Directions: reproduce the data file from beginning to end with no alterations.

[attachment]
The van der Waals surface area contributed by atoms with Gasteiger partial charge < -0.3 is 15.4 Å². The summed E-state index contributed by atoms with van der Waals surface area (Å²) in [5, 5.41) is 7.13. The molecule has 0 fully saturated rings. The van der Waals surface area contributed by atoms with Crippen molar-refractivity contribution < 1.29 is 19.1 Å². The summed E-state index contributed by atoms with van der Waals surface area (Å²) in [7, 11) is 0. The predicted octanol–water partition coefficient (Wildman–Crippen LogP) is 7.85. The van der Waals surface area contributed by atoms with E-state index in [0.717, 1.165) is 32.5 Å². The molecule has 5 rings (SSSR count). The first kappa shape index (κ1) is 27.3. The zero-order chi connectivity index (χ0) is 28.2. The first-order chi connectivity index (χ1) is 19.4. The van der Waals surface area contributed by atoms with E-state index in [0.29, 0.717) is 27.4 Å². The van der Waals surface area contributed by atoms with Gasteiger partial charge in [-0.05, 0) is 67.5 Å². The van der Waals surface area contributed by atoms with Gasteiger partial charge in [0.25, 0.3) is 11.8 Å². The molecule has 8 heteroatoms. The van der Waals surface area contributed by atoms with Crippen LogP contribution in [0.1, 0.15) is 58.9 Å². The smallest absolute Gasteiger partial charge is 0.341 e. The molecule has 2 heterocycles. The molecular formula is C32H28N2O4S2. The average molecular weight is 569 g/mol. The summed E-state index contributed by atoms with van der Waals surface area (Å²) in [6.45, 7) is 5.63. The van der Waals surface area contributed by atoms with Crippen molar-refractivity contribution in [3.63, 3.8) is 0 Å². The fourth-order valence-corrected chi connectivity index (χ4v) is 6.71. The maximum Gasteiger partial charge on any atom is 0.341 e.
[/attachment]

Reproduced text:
The van der Waals surface area contributed by atoms with Gasteiger partial charge < -0.3 is 15.4 Å². The summed E-state index contributed by atoms with van der Waals surface area (Å²) in [5, 5.41) is 7.13. The molecule has 0 fully saturated rings. The van der Waals surface area contributed by atoms with Crippen molar-refractivity contribution < 1.29 is 19.1 Å². The summed E-state index contributed by atoms with van der Waals surface area (Å²) in [7, 11) is 0. The predicted octanol–water partition coefficient (Wildman–Crippen LogP) is 7.85. The van der Waals surface area contributed by atoms with E-state index in [0.717, 1.165) is 32.5 Å². The molecule has 5 rings (SSSR count). The first kappa shape index (κ1) is 27.3. The zero-order chi connectivity index (χ0) is 28.2. The first-order chi connectivity index (χ1) is 19.4. The van der Waals surface area contributed by atoms with E-state index in [0.29, 0.717) is 27.4 Å². The van der Waals surface area contributed by atoms with Gasteiger partial charge in [-0.05, 0) is 67.5 Å². The van der Waals surface area contributed by atoms with Gasteiger partial charge in [0.25, 0.3) is 11.8 Å². The molecule has 8 heteroatoms. The van der Waals surface area contributed by atoms with Crippen LogP contribution in [0.1, 0.15) is 58.9 Å². The smallest absolute Gasteiger partial charge is 0.341 e. The molecule has 2 heterocycles. The molecular formula is C32H28N2O4S2. The average molecular weight is 569 g/mol. The summed E-state index contributed by atoms with van der Waals surface area (Å²) in [6.45, 7) is 5.63. The van der Waals surface area contributed by atoms with Crippen molar-refractivity contribution in [3.63, 3.8) is 0 Å². The fourth-order valence-corrected chi connectivity index (χ4v) is 6.71. The maximum Gasteiger partial charge on any atom is 0.341 e.